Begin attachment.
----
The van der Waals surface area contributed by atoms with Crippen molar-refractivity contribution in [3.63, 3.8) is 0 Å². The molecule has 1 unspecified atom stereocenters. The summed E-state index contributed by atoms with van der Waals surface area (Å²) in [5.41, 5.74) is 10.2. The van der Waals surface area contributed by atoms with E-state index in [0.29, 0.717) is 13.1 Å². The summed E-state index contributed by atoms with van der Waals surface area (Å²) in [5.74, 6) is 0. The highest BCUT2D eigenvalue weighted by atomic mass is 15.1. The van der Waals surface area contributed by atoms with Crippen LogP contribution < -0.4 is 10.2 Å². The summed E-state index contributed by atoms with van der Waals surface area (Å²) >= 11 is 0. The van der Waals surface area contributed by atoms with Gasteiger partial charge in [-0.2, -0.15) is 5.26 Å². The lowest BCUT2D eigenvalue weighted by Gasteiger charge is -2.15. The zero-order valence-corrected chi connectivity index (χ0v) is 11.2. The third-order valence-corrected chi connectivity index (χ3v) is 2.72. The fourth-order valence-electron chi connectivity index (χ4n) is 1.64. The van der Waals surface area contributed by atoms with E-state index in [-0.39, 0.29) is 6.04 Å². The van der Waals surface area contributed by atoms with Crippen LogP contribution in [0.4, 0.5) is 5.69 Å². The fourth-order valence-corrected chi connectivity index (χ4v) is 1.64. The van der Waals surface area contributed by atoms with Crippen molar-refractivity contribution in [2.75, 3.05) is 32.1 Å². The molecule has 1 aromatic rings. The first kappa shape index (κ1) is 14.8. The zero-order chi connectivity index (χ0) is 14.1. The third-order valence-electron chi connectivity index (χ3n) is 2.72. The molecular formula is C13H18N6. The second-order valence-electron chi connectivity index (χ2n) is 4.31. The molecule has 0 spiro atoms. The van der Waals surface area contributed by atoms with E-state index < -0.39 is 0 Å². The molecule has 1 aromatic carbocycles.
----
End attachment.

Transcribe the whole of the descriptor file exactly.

The van der Waals surface area contributed by atoms with Crippen molar-refractivity contribution in [3.63, 3.8) is 0 Å². The molecule has 1 unspecified atom stereocenters. The summed E-state index contributed by atoms with van der Waals surface area (Å²) in [5.41, 5.74) is 10.2. The van der Waals surface area contributed by atoms with E-state index in [0.29, 0.717) is 13.1 Å². The summed E-state index contributed by atoms with van der Waals surface area (Å²) in [5.74, 6) is 0. The highest BCUT2D eigenvalue weighted by atomic mass is 15.1. The van der Waals surface area contributed by atoms with Crippen LogP contribution < -0.4 is 10.2 Å². The summed E-state index contributed by atoms with van der Waals surface area (Å²) >= 11 is 0. The van der Waals surface area contributed by atoms with Gasteiger partial charge in [-0.2, -0.15) is 5.26 Å². The lowest BCUT2D eigenvalue weighted by Gasteiger charge is -2.15. The zero-order valence-corrected chi connectivity index (χ0v) is 11.2. The third-order valence-corrected chi connectivity index (χ3v) is 2.72. The fourth-order valence-electron chi connectivity index (χ4n) is 1.64. The van der Waals surface area contributed by atoms with E-state index in [-0.39, 0.29) is 6.04 Å². The van der Waals surface area contributed by atoms with Crippen LogP contribution in [0.4, 0.5) is 5.69 Å². The fourth-order valence-corrected chi connectivity index (χ4v) is 1.64. The van der Waals surface area contributed by atoms with Crippen molar-refractivity contribution in [2.75, 3.05) is 32.1 Å². The molecule has 1 aromatic rings. The first kappa shape index (κ1) is 14.8. The zero-order chi connectivity index (χ0) is 14.1. The third-order valence-electron chi connectivity index (χ3n) is 2.72. The molecular formula is C13H18N6. The second-order valence-electron chi connectivity index (χ2n) is 4.31. The molecule has 0 spiro atoms. The van der Waals surface area contributed by atoms with E-state index < -0.39 is 0 Å². The molecule has 1 aromatic carbocycles.